Come November, voters will have the unique opportunity to elect to high office three women who are former chief executive officers at major companies. For Carly Fiorina, Meg Whitman and Linda McMahon, their business backgrounds may prove to be more liability than asset.
The wealthy Fiorina and McMahon are running for the U.S. Senate and don't need the job's $174,000 annual salary. Whitman, a billionaire, would earn $175,000 at her dream job, the governorship of California. Nonetheless, all three women are spending tens of millions of dollars of their own money to get elected, an investment with a potentially horrible return. It's tough to appeal to populists, after all, with that kind of cash on hand.
Fiorina and Whitman were victorious in last night's primaries. As my colleague Sam Gustin noted, there is giddy excitement in the air. "Career politicians in Sacramento and Washington, D.C., be warned: you now face your worst nightmare," Whitman said.
Who Will Still Be Sleeping Well in November?
Those career pols may not be the only ones facing nightmares.
Should they make it to Washington, Fiorina, Whitman and McMahon will be like the smartest kids in high school who arrive at an elite university only to find that everyone on campus is just like them. Some students at these colleges are unable to cope with that type of stress and wind up transferring. Those who make it learn to adjust to their environment. I am skeptical that these wannabe legislators will be able to go from being the boss to having millions of bosses in their constituents. (The odd Michael Bloomberg example, notwithstanding.)
Larry Sabato, director of the University of Virginia's Center for Politics, tells DailyFinance that CEOs who run for poltiical office are "always shocked" by the differences between the political and corporate worlds. In politics, candidates must appear warm and friendly, while CEOs get ahead by stepping on people.
"In politics, some of that happens but it happens in private," Sabato says.
Of the three ex-corporate leaders, Sabato says Whitman has the best shot at winning because she is willing to pour $150 million into the campaign, the most money that has ever been spent in a run for office outside of a presidential campaign.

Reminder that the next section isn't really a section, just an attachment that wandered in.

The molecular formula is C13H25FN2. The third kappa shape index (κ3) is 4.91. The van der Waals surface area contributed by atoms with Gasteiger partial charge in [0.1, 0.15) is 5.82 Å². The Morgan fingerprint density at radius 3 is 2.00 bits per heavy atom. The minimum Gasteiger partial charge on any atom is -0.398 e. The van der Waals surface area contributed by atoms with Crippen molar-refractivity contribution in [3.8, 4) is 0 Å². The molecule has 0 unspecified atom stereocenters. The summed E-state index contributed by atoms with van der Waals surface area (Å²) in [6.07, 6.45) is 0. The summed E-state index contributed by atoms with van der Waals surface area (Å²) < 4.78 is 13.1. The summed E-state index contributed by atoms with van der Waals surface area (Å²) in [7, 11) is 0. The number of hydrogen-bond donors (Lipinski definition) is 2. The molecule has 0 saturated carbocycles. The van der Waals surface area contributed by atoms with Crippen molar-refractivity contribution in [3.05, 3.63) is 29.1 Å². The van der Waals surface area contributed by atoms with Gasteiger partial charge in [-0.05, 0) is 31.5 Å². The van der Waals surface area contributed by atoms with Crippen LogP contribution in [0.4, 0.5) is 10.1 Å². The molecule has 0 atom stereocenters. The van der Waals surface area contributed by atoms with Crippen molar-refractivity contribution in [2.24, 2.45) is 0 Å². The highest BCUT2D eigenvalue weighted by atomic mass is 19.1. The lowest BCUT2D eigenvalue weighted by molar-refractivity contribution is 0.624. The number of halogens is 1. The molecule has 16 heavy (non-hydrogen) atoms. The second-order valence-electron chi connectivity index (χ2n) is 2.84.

That's not to suggest that the three former CEOs have always flourished in the corporate world. Consider Fiorina's tenure as Hewlett-Packard Co. (HPQ), which has been widely seen as a flop. She was unable to reach a consensus with shareholders angered by the failure of the company's 2002 merger with Compaq Computer Corp. The Associated Press noted that Fiorina was fired in 2005 because she "failed to slash costs and boost revenue as quickly as directors had hoped."
Whitman's time at eBay Inc. (EBAY) also had its rocky moments. She was initially hailed as a visionary, though eventually shareholders grew worried about slowing growth rates at the auction site. EBay sellers also grew disenchanted by rule changes they say made their businesses less profitable. Whitman was never able to give Wall Street a coherent reason for its $2.6 billion acquisition of Skype, which it sold a controlling stake in last year.
McMahon, the former head of the World Wrestling Entertainment (WWE), has shown a knack for political skulduggery, as when she sicced the New York Times on Democrat Richard Blumenthal for his exaggerations about his military service. Whether the controversies around WWE -- steroids for example -- will taint her campaign remains to be seen. The latest polls show Blumenthal ahead by double-digits.
Whitman, whose campaign spent $80 million (most of which was her money) on the primary, faces former Democratic governor Jerry Brown. Fiorina is seeking to oust the vulnerable Democratic incumbent Barbara Boxer. She spent $4.2 million from April 1 to May 19 on her campaign. McMahon has spent $16 million on her race so far and is prepared to shell out much more.
The Ghost of Corzine's Political Career Looms
Before these women write more checks they should consider the unsuccessful political career of Jon Corzine.
After being forced out of Goldman Sachs Group (GS) in 1999, he decided to run for the U.S. Senate seat being vacated by Frank Lautenberg (who in a strange twist of New Jersey politics later came out of retirement). He spent a then-record-breaking $62 million of his own money to win. Washington, though, was a tough place for the former Wall Street king. The chemical industry successfully fought his efforts to beef up government oversight in the wake of the September 11 terrorist attacks. He couldn't even get a resolution honoring Bruce Springsteen passed.
Corzine then jumped at the chance to be governor of New Jersey. Again Corzine dipped into his own deep pockets, spending $38 million to become the 54th leader of the Garden State. Like he did in his Senate campaign, Corzine argued that the skills he honed on Wall Street would benefit voters. That turned out to be true to a point and he did make some headway. Nonetheless, he showed he was out of touch with New Jersey voters. His stem cell research ballot measure and plan to privatize the New Jersey Turnpike flopped. He lost his bid for reelection to Republican Chris Christie and now is back in the financial world as head of MF Global.
The moral of Corzine's story? Being rich might help you win in politics, but it does not help you govern.
What Whitman, Fiorina and McMahon Can Learn from Corzine